Instantiating Classes in python (newbie)

Discussion in 'Python' started by DaBeef, Oct 31, 2005.

  1. DaBeef

    DaBeef Guest

    Hello, I am learning python for work from knowing java,c#,c. I had a
    couple questions.
    1) IntegerClass - to instantiate this class how come I use i =
    IntegerClass.IntegerClass() and then this works while i =
    IntegerClass() i.method. I receive an error.

    2) Also using self in the method (self, dataVal). What does this do
    differently from using (dataval). I am a little confused about the
    bound and unbound methods. What does passing self do different?
    Thank-you for all your help
     
    DaBeef, Oct 31, 2005
    #1
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  2. DaBeef

    infidel Guest

    > Hello, I am learning python for work from knowing java,c#,c. I had a
    > couple questions.
    > 1) IntegerClass - to instantiate this class how come I use i =
    > IntegerClass.IntegerClass() and then this works while i =
    > IntegerClass() i.method. I receive an error.


    It depends on what IntegerClass is. If you have a module named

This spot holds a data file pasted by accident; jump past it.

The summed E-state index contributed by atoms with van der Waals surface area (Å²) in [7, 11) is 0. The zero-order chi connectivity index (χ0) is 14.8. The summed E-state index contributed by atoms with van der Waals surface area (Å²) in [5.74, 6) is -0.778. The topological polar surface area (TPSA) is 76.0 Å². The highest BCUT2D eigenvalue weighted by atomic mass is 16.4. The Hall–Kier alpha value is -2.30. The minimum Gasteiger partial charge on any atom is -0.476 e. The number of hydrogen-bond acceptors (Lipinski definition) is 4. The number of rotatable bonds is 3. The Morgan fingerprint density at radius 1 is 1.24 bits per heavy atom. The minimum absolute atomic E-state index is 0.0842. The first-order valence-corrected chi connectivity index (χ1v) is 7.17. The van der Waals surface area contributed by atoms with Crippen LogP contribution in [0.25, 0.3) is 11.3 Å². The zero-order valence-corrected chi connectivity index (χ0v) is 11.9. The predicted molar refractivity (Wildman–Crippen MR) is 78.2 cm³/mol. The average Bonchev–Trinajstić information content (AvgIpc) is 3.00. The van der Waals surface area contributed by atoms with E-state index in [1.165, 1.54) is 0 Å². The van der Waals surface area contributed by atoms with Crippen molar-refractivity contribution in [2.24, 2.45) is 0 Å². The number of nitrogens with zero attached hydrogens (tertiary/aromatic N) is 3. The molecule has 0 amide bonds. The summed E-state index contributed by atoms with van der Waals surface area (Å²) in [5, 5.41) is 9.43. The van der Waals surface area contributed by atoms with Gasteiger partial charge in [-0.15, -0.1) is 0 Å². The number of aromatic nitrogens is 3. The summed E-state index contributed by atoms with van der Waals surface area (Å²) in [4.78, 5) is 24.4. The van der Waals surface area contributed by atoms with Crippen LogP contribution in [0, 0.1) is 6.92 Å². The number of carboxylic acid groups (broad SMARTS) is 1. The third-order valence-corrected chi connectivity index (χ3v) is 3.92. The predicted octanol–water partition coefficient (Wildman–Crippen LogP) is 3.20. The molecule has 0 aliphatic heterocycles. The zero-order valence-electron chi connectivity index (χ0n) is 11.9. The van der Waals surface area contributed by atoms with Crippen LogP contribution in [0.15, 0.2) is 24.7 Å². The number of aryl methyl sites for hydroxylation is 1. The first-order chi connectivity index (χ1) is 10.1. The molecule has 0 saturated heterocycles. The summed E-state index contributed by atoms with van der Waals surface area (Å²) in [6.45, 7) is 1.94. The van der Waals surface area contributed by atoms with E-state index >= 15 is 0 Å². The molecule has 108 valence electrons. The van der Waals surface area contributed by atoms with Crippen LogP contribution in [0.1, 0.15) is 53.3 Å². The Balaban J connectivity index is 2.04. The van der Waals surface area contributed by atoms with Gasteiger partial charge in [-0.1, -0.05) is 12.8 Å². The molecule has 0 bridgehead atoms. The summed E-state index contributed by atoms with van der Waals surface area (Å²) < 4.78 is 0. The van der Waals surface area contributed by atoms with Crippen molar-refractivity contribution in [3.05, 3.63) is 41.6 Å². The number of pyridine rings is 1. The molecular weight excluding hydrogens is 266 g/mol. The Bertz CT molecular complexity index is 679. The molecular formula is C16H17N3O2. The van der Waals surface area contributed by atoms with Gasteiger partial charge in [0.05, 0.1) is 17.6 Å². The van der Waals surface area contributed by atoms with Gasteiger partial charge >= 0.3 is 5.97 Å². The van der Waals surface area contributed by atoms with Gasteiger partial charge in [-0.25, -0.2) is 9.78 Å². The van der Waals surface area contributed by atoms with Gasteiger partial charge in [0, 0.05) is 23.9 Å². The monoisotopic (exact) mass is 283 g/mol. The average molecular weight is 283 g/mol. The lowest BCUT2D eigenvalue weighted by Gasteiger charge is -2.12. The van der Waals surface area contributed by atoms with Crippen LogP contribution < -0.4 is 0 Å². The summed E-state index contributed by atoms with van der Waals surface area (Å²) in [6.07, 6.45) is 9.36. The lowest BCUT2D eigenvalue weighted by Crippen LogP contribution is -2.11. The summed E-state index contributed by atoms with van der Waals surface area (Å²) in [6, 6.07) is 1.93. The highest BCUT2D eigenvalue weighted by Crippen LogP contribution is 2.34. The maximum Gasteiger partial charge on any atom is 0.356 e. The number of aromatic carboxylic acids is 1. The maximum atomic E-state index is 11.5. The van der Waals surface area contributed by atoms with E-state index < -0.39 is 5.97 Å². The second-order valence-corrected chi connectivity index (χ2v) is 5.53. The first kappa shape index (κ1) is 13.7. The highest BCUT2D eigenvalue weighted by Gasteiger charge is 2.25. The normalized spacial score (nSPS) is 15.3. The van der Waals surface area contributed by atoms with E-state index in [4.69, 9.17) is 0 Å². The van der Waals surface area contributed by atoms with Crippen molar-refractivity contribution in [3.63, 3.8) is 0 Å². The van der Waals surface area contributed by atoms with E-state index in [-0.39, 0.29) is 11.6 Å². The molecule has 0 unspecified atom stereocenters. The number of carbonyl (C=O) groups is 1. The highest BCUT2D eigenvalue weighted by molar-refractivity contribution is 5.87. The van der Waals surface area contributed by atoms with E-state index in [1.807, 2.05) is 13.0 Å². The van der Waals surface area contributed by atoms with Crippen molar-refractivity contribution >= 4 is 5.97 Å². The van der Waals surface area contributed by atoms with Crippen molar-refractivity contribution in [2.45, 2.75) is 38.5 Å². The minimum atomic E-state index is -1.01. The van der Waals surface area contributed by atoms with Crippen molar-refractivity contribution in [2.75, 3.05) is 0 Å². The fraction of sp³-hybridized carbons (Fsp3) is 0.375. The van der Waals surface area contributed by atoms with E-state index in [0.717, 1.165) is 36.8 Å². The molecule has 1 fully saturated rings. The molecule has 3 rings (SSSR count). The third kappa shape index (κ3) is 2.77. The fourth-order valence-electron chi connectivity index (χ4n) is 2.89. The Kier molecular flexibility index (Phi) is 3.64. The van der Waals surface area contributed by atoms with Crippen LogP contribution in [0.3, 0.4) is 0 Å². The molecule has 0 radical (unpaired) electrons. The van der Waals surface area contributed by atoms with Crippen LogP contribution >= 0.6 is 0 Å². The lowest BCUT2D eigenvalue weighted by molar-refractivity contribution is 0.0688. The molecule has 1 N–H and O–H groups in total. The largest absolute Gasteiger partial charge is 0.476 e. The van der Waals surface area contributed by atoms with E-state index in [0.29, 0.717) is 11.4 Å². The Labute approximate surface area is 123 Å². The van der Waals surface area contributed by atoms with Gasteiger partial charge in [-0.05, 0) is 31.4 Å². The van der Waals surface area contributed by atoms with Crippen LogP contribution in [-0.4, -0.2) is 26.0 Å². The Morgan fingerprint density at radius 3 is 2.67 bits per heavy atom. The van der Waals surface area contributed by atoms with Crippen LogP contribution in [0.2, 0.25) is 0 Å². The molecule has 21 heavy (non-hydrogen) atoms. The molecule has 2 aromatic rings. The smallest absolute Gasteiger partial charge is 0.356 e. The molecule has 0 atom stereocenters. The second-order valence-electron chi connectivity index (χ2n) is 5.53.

IntegerClass with a class named IntegerClass within it, then you must
    use IntegerClass.IntegerClass to refer to the class, because
    IntegerClass is the module. You could also change the import statement
    to:

    from IntegerClass import IntegerClass

    .... in which case, IntegerClass in your current namespace will be the
    class and not the module.

    This is all an educated guess because you didn't specify what the error
    was.

    > 2) Also using self in the method (self, dataVal). What does this do
    > differently from using (dataval). I am a little confused about the
    > bound and unbound methods. What does passing self do different?
    > Thank-you for all your help


    A bound method is kind of like an instance method in java, it's "bound"
    to a particular instance object. Python automatically inserts a
    reference to the object itself as the first argument to a bound call.
    "self" is just like "this" in Java, but you have to explicitly account
    for it in the method signature.
     
    infidel, Oct 31, 2005
    #2
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